Working group costs taxpayers thousands while Christ Church Cathedral decays
Taxpayers will stump up about $50,000 for the working party considering the fate of the derelict Christ Church Cathedral.
Members of the new Government-formed working party are each being paid $800 a day, and chairman Geoff Dangerfield $1000 a day, for about two days work a month until the end of the year.
They are looking at costs to fix or replace the earthquake-damaged central Christchurch landmark.
The working party was formed last month after inaction from the (Anglican) Church Property Trust over its deteriorating building. They must make a recommendation by November 28, and report to the Government and church trustees by December 7.
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A report by Government-appointed mediator Miriam Dean last year said the building was repairable.
Labour Party Canterbury Issues spokeswoman Megan Woods said the public needed certainty on the issue by the end of the year.
"Taxpayers now have some skin in the game. We are having to wait another year and taxpayers are having to fork out," Woods said.
"That's a lot of taxpayers' money, expectations are going to be very high."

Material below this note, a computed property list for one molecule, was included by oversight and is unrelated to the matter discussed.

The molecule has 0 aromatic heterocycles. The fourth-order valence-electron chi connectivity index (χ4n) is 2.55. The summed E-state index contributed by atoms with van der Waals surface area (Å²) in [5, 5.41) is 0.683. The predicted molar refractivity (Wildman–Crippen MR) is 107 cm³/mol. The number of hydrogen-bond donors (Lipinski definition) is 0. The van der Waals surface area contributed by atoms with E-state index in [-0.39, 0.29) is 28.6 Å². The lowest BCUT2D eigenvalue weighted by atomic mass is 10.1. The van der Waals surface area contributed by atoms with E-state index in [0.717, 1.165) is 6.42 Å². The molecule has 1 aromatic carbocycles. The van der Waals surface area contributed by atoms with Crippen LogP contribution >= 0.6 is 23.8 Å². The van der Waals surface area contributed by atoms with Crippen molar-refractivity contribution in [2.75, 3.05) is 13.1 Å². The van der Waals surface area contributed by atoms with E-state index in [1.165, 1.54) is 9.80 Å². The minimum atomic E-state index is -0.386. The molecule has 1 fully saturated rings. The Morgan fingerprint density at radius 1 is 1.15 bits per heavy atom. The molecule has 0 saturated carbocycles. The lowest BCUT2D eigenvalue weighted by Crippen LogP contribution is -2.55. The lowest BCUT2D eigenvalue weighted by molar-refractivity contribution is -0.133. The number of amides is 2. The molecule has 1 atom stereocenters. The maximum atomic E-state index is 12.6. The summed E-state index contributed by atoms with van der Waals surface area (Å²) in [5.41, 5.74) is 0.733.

The cathedral working party comprises Christchurch property developer Alasdair Cassels, former Christchurch Earthquake Recovery Authority general manager Steve Wakefield, National Party regional chairman Roger Bridge, and academic Sue McKenzie. Dangerfield is the former head of the NZ Transport Agency.
Their work will include preparing for and attending meetings, and writing papers.
A spokesman for the Department of the Prime Minister and Cabinet said the fees were within the Cabinet fees framework.
The amounts were set to ensure the group had suitable expertise and experience, and to recognise the complexity of the task and strong public interest in it, the spokesman said.
The Anglican Church has said it will not comment on the cathedral until it receives the working party's report in December.
Dean's report estimated reinstating the building would take until the end of 2022 and cost $105m, while replacing it would take until the end of 2019, costing $63m to $66m.